Meeting with BRC respiratory lead Professor Jørgen Vestbo and Dr Alexander Mathioudakis, the Clinical Fellow running the study, we planned my time to provide insight into all aspects of clinical trial design. This included patient recruitment and data collection, data management and analysis, pre-stage clinical trials development and training on the methods of conducting a systematic review (a study which groups together information from currently published research to produce a summary of evidence). Plus, weekly attendance at the BRC Research study days which are led by academics and industry professionals.

The unexpected

Before starting the placement I didn’t expect to be so involved within the development stages of clinical research.

I've been able to produce the groundwork for a systematic review of the outcomes evaluated in clinical trials on COPD treatment. With this, I'll be named as an author in the published article. Also, the results of this systematic review will be used in the development of a core outcome set for future clinical studies evaluating COPD treatment. A core outcome set could improve the quality and comparability of future clinical research studies.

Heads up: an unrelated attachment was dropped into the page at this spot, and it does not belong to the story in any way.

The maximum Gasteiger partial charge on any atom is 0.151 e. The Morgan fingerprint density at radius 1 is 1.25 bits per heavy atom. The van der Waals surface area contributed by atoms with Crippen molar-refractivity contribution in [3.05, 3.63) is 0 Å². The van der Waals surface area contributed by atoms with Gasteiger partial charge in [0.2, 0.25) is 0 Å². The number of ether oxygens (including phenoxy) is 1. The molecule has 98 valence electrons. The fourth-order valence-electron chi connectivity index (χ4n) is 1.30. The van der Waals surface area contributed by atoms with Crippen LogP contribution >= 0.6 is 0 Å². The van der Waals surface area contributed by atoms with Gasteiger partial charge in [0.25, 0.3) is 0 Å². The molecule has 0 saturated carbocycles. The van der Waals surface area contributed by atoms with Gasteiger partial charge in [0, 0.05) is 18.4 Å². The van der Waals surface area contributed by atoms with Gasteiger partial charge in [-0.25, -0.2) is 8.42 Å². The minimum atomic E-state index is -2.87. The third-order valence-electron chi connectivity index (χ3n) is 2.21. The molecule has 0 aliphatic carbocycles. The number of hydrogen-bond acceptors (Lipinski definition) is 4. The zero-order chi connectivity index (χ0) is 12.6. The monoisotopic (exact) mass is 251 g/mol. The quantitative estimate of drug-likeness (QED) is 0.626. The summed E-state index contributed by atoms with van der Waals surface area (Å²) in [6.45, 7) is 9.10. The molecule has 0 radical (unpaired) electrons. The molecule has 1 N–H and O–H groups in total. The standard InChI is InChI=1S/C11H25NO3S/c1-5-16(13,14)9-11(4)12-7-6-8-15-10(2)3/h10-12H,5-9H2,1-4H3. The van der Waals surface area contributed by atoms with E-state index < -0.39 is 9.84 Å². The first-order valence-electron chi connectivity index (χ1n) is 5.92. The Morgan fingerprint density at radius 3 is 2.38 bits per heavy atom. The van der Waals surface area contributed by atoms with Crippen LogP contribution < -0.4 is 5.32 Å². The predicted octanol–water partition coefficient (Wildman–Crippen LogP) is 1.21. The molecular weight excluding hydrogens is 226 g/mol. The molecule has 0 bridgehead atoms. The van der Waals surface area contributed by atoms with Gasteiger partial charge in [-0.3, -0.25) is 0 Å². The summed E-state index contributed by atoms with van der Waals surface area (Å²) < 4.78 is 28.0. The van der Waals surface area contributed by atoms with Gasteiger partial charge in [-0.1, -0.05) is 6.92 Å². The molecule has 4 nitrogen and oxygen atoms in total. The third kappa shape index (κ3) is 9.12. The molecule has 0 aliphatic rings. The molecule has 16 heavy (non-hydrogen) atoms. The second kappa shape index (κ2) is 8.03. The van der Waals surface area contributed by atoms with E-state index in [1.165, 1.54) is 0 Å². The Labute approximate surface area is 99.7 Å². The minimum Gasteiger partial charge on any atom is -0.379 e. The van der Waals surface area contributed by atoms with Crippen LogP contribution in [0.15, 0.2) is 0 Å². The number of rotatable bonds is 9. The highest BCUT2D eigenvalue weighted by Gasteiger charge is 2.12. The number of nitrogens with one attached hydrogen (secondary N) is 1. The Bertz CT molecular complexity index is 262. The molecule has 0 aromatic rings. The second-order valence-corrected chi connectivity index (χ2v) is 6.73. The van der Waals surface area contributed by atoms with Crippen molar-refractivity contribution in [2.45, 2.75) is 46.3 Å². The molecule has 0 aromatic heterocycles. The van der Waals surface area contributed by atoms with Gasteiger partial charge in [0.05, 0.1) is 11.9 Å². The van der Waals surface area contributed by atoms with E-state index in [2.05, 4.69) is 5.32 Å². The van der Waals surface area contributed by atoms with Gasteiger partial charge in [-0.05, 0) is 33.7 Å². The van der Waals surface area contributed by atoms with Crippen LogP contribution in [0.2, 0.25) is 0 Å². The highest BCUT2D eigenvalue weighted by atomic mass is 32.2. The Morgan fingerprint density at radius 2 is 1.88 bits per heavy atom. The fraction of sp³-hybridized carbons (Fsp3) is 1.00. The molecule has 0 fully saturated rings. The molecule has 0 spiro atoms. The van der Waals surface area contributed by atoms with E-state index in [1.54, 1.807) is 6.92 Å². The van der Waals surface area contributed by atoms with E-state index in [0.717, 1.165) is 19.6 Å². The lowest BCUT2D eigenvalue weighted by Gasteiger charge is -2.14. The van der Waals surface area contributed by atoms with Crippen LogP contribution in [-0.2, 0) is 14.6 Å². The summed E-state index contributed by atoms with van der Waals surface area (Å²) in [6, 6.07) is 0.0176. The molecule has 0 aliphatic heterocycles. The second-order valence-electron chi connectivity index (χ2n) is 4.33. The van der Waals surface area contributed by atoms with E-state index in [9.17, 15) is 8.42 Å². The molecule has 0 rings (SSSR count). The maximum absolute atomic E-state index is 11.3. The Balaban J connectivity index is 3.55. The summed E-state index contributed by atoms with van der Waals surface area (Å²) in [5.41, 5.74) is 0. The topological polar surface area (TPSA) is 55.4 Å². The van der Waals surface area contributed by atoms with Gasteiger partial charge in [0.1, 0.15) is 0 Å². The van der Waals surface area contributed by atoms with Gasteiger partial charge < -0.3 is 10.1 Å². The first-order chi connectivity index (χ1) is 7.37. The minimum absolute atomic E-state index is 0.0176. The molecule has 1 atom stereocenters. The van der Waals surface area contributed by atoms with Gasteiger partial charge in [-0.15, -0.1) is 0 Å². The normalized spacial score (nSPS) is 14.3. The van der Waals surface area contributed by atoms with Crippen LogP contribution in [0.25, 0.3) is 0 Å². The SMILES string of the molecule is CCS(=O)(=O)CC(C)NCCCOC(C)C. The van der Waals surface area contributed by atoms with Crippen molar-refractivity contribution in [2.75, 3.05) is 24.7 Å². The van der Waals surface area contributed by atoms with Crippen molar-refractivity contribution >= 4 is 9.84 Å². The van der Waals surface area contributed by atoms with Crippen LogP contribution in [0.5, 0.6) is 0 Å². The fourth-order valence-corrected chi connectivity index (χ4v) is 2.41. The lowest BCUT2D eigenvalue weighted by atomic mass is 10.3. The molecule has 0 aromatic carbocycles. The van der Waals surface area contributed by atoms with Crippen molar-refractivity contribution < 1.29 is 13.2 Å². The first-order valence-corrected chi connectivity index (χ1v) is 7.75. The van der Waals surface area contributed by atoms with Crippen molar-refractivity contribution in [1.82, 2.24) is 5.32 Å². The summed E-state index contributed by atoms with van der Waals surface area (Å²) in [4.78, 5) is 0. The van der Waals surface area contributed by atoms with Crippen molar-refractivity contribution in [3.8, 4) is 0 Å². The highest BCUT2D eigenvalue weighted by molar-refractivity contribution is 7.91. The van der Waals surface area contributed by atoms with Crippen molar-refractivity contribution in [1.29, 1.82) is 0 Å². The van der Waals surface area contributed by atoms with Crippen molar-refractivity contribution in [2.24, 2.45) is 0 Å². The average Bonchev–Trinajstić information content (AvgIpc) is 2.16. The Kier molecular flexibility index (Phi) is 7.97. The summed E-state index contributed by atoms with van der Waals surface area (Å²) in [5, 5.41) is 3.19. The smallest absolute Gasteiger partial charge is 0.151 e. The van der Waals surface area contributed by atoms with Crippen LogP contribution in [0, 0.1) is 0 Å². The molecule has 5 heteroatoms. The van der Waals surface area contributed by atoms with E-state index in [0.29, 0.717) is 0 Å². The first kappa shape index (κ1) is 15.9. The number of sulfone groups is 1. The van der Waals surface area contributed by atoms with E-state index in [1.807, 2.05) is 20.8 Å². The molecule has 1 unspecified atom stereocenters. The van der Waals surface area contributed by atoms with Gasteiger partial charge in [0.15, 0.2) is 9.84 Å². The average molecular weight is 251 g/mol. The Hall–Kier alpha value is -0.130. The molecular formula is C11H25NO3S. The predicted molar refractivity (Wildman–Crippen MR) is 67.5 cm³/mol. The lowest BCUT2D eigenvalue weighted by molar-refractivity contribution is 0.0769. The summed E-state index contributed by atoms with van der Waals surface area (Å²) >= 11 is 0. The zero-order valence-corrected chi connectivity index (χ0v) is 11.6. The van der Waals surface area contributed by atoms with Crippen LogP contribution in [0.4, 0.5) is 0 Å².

I was surprised to find that a patient-centred approach to clinical trial design was so integral to the studies I’ve been exposed to. I had the pleasure of meeting a patient expert aiding patient recruitment by developing understanding and awareness of the clinical trials within the COPD patient population. The patient expert helps to ensure study design is patient-focused to ensure the results have meaningful impact on patient care.

What have I learnt?

I have developed skills of extracting data from published research articles to be included in a systematic review. By doing this, I have a new understanding of the importance of good research design to ensure the data produced reflects the patient population. Ensuring good research design will improve the impact a study has on patient care. I have refined the skill of critical analysis and appraisal of research articles. This means I can read research articles and decide how trustworthy and relevant they are to the COPD patient population.

I will use these skills day-to-day as a clinical pharmacist when reviewing patients’ medications and the evidence-base for the choices behind them. I will critically analyse the literature to decide how relevant studies are for my patients and how they have helped form national guidelines for COPD.